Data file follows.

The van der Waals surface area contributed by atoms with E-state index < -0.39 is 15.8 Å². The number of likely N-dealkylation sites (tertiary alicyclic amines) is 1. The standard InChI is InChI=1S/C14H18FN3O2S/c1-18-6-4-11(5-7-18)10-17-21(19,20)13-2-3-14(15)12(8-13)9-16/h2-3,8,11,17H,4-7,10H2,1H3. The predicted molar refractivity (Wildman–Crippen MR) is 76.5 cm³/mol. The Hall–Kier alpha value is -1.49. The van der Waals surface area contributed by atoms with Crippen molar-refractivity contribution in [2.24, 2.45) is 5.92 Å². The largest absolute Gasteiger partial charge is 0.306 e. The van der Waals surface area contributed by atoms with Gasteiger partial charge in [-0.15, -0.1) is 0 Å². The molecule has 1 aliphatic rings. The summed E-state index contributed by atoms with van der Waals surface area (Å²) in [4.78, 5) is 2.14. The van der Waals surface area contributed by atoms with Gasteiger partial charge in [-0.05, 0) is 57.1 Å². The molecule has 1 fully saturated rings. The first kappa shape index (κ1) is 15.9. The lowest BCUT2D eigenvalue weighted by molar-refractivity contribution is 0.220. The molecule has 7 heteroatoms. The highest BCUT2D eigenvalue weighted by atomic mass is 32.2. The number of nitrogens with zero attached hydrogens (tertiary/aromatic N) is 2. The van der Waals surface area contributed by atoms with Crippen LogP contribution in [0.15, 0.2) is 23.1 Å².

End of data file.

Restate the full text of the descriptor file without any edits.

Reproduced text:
The van der Waals surface area contributed by atoms with E-state index < -0.39 is 15.8 Å². The number of likely N-dealkylation sites (tertiary alicyclic amines) is 1. The standard InChI is InChI=1S/C14H18FN3O2S/c1-18-6-4-11(5-7-18)10-17-21(19,20)13-2-3-14(15)12(8-13)9-16/h2-3,8,11,17H,4-7,10H2,1H3. The predicted molar refractivity (Wildman–Crippen MR) is 76.5 cm³/mol. The Hall–Kier alpha value is -1.49. The van der Waals surface area contributed by atoms with Crippen molar-refractivity contribution in [2.24, 2.45) is 5.92 Å². The largest absolute Gasteiger partial charge is 0.306 e. The van der Waals surface area contributed by atoms with Gasteiger partial charge in [-0.15, -0.1) is 0 Å². The molecule has 1 aliphatic rings. The summed E-state index contributed by atoms with van der Waals surface area (Å²) in [4.78, 5) is 2.14. The van der Waals surface area contributed by atoms with Gasteiger partial charge in [-0.05, 0) is 57.1 Å². The molecule has 1 fully saturated rings. The first kappa shape index (κ1) is 15.9. The lowest BCUT2D eigenvalue weighted by molar-refractivity contribution is 0.220. The molecule has 7 heteroatoms. The highest BCUT2D eigenvalue weighted by atomic mass is 32.2. The number of nitrogens with zero attached hydrogens (tertiary/aromatic N) is 2. The van der Waals surface area contributed by atoms with Crippen LogP contribution in [0.15, 0.2) is 23.1 Å².